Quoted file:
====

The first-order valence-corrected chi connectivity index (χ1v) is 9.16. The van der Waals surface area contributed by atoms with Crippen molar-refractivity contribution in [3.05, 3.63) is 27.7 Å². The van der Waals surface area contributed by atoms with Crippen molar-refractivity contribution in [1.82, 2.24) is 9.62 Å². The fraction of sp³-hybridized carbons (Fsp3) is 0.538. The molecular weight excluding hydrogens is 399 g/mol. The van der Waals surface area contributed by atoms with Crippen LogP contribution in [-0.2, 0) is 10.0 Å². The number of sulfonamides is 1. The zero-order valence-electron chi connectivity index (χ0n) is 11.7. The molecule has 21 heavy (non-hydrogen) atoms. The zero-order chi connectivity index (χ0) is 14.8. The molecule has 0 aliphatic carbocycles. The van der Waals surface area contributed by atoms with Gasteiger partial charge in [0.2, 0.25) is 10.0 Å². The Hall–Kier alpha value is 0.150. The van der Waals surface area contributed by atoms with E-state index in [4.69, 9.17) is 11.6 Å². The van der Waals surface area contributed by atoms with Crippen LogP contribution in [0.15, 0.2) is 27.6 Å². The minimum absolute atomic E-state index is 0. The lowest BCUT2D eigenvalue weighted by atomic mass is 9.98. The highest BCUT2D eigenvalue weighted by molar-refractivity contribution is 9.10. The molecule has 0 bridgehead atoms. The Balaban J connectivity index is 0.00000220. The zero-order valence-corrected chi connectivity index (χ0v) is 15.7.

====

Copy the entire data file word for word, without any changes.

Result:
The first-order valence-corrected chi connectivity index (χ1v) is 9.16. The van der Waals surface area contributed by atoms with Crippen molar-refractivity contribution in [3.05, 3.63) is 27.7 Å². The van der Waals surface area contributed by atoms with Crippen molar-refractivity contribution in [1.82, 2.24) is 9.62 Å². The fraction of sp³-hybridized carbons (Fsp3) is 0.538. The molecular weight excluding hydrogens is 399 g/mol. The van der Waals surface area contributed by atoms with Crippen LogP contribution in [-0.2, 0) is 10.0 Å². The number of sulfonamides is 1. The zero-order valence-electron chi connectivity index (χ0n) is 11.7. The molecule has 21 heavy (non-hydrogen) atoms. The zero-order chi connectivity index (χ0) is 14.8. The molecule has 0 aliphatic carbocycles. The van der Waals surface area contributed by atoms with Gasteiger partial charge in [0.2, 0.25) is 10.0 Å². The Hall–Kier alpha value is 0.150. The van der Waals surface area contributed by atoms with E-state index in [4.69, 9.17) is 11.6 Å². The van der Waals surface area contributed by atoms with Crippen LogP contribution in [0.15, 0.2) is 27.6 Å². The minimum absolute atomic E-state index is 0. The lowest BCUT2D eigenvalue weighted by atomic mass is 9.98. The highest BCUT2D eigenvalue weighted by molar-refractivity contribution is 9.10. The molecule has 0 bridgehead atoms. The Balaban J connectivity index is 0.00000220. The zero-order valence-corrected chi connectivity index (χ0v) is 15.7.